Given a Banach space $X$ and a functional $f:X\rightarrow \mathbb R$, let

$$ X_f := \{x\in X : f(x)\ge 0\} $$

("functional" means "non-zero linear functional"). Also, given a topological space $E$ and its topological subspace $A$, a retraction $r:E\rightarrow A$ is defined as a continuous map such that $r(x)=x$ for every $x\in A$.


Let $\,X$ be an arbitrary Banach space such that for every functional $\ f:X\rightarrow \mathbb R\ $ there is a retraction $\ r:X\rightarrow X_f\ $ such that

$$ \forall_{x\ y\ \in\ X\setminus X_f}\ \ \ |r(x)-r(y)| = |x-y| $$

Then $X$ is isometric to a Hilbert space.

REMARK: I think that questions of this type were popular in the past in the case of finite dimensional spaces (mostly 3-dim?). I am not aware of the general case (I am not a specialist thus I have to ask :-). I still believe that my usage of the retraction language here is new (even in the finite-dimensional case).

  • $\begingroup$ Your retraction condition is wrong, you probably mean 1-Lipschitz (inequality instead of the equality). $\endgroup$ – Misha Dec 28 '15 at 12:51
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    $\begingroup$ @Misha He does not, his retraction is by a "folding" map that acts as a reflection on $X \ X_f$. $\endgroup$ – Will Sawin Dec 28 '15 at 13:12
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    $\begingroup$ So is this clear (or known) for, say, $X=\mathbb R^2$ with a $p$ norm? $\endgroup$ – Christian Remling Dec 28 '15 at 21:52
  • $\begingroup$ Whenever you have retractions for both $f$ and $-f$, there is an isometric reflection fixing the hyperplane $ker(f)$. Now, I think, it is known that if a Banach space admits an isometric reflection in every hyperplane, then it is Hilbert. (Even an open nonempty subset of hyperplanes should suffice.) $\endgroup$ – Misha Dec 29 '15 at 6:36
  • $\begingroup$ Related questions went back--I think--to Hugo Steinhaus, in $\mathbb R^3$. A few dozens years ago specialists in functional analysis (e.g. Pełczyński) considered such questions but always in finite-dimensional case, in the geometric language: you had a centrally symmetric convex body, you assumed some extra property, then you ask: is it a (rounded) ball. (I don't remember who asked what). I needed my new twist with retraction to get to the problem more in full. Otherwise, in some questions you neglect to talk about, say, ellipsoid + for arbitrary B-spaces it's hard to talk about f-symmetry. $\endgroup$ – Włodzimierz Holsztyński Dec 29 '15 at 8:24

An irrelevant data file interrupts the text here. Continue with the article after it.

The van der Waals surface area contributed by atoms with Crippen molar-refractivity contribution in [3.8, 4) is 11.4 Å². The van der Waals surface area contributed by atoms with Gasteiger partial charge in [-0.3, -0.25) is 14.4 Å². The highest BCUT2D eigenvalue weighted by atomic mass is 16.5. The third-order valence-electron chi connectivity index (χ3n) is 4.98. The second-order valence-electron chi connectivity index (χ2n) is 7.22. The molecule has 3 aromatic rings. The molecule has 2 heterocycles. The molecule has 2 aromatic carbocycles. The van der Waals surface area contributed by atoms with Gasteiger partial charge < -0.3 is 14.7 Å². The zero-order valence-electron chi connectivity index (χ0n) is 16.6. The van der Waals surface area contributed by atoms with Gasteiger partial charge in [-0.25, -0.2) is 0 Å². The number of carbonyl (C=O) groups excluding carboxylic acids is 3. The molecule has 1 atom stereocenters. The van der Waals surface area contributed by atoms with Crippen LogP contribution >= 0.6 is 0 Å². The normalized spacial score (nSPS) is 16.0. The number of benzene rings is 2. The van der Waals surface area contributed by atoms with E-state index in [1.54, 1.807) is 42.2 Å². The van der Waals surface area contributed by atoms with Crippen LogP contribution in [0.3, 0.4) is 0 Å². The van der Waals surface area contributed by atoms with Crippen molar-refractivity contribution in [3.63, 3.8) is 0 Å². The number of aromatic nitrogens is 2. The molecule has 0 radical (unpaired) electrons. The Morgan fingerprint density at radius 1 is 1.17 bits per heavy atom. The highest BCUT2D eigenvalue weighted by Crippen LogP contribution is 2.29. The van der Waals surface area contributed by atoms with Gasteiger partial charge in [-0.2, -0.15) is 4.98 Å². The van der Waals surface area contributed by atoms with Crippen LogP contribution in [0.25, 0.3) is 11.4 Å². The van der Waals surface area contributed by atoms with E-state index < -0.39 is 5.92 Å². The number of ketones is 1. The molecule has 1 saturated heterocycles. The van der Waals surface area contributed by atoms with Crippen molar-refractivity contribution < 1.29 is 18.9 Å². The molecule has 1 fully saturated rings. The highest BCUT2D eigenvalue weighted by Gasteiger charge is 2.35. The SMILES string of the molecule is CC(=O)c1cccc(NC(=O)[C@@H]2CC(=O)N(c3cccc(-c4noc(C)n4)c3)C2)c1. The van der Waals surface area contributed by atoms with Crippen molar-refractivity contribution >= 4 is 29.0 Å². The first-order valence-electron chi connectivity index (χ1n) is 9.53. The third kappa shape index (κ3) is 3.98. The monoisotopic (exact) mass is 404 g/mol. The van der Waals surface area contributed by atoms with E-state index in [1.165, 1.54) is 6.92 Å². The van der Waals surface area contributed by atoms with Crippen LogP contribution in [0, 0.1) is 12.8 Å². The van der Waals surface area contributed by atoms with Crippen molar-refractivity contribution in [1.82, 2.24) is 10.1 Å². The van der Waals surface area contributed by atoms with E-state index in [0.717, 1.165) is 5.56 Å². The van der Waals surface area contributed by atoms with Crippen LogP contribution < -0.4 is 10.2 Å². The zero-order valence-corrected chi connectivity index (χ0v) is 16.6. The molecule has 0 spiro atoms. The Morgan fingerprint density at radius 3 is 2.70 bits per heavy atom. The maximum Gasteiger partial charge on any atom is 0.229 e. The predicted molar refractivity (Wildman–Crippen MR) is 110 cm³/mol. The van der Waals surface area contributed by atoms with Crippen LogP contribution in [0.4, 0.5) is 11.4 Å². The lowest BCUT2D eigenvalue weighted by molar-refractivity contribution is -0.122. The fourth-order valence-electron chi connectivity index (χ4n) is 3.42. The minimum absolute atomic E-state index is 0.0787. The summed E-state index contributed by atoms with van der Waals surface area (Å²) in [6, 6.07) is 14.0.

I think that the desired result can be proved on the following lines if the dimension is at least $3$.

(1) Consider such maps for $X_f$ and $X_{-f}$. Denote them $r$ and $r'$ respectively. One can show that $f(r(x))=-f(x)$ for $x\in X\backslash X_f$. Similarly one can show that $f(r'(x))=-f(x)$ for $x\in X_f$. Let $Ax=(r(x)+r'(x))/2$. Then $A$ is a $1$-Lipschitz retraction onto $H=\{x\in X: f(x)=0\}$.

(2) Using the result of Lindenstrauss (Corollary 1 on page 270 in Michigan Math. J. 11 (1964), 263-287), we get that there is a linear projection of norm $1$ onto $H$.

(3) Using one of the known characterization of the Hilbert space, see (12.8) in Amir (Characterizations of inner product spaces, Birkhauser Verlag, Basel, 1986), one gets that the space $X$ is Hilbert.

P.S. (1) One can replace usage of the Lindenstrauss result by the usage of the result of Mankiewicz (Bull. Acad. Polon. Sci. Ser. Sci. Math. Astronom. Phys. 20 (1972), 367-371) implying that the restriction of $r$ to $X\backslash X_f$ is a restriction of a linear isometry $\widetilde r:X\to X$ to $X\backslash X_f$. Then we observe that $\frac12(I+\widetilde r)$ is a norm-$1$ projection onto $H$.

(2) One can use this observation to complete the $2$-dimensional case which we divide into two subcases:

(2a) The unit ball is a polygon: this can be done by hand.

(2b) The unit ball has infinitely many strongly exposed points. For each such point $x$ we consider the corresponding (exposing) norm-one functional $f_x$, and the half-space $H_{f_x}$. The corresponding $r$ maps $x$ to $-x$. This implies that $\hbox{ker}f_x$ and $\mathbb{R}x$ satisfy the James orthogonality relation (see Amir, page 24). Since there are infinitely many strongly exposed points $x$, the assumption of (6.12'') (Amir, page 53) is satisfied and the space is Euclidean.

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  • $\begingroup$ We are talking here of course about the senior Lindenstrauss (Yoram) since the Fields was awarded to Lindenstrauss (Elon) in 2010. $\endgroup$ – Włodzimierz Holsztyński Jan 1 '16 at 20:53
  • $\begingroup$ Thank you, Mikhal--what a great New Year gift! Best wishes to you & to all MOers. – $\endgroup$ – Włodzimierz Holsztyński Jan 1 '16 at 20:55
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    $\begingroup$ Yes, I meant Joram Lindenstrauss (Elon was born in 1970). $\endgroup$ – Mikhail Ostrovskii Jan 1 '16 at 22:41
  • $\begingroup$ "Joram" --(not "Yoram"), I am very sorry for my spelling error. $\endgroup$ – Włodzimierz Holsztyński Jan 1 '16 at 23:52

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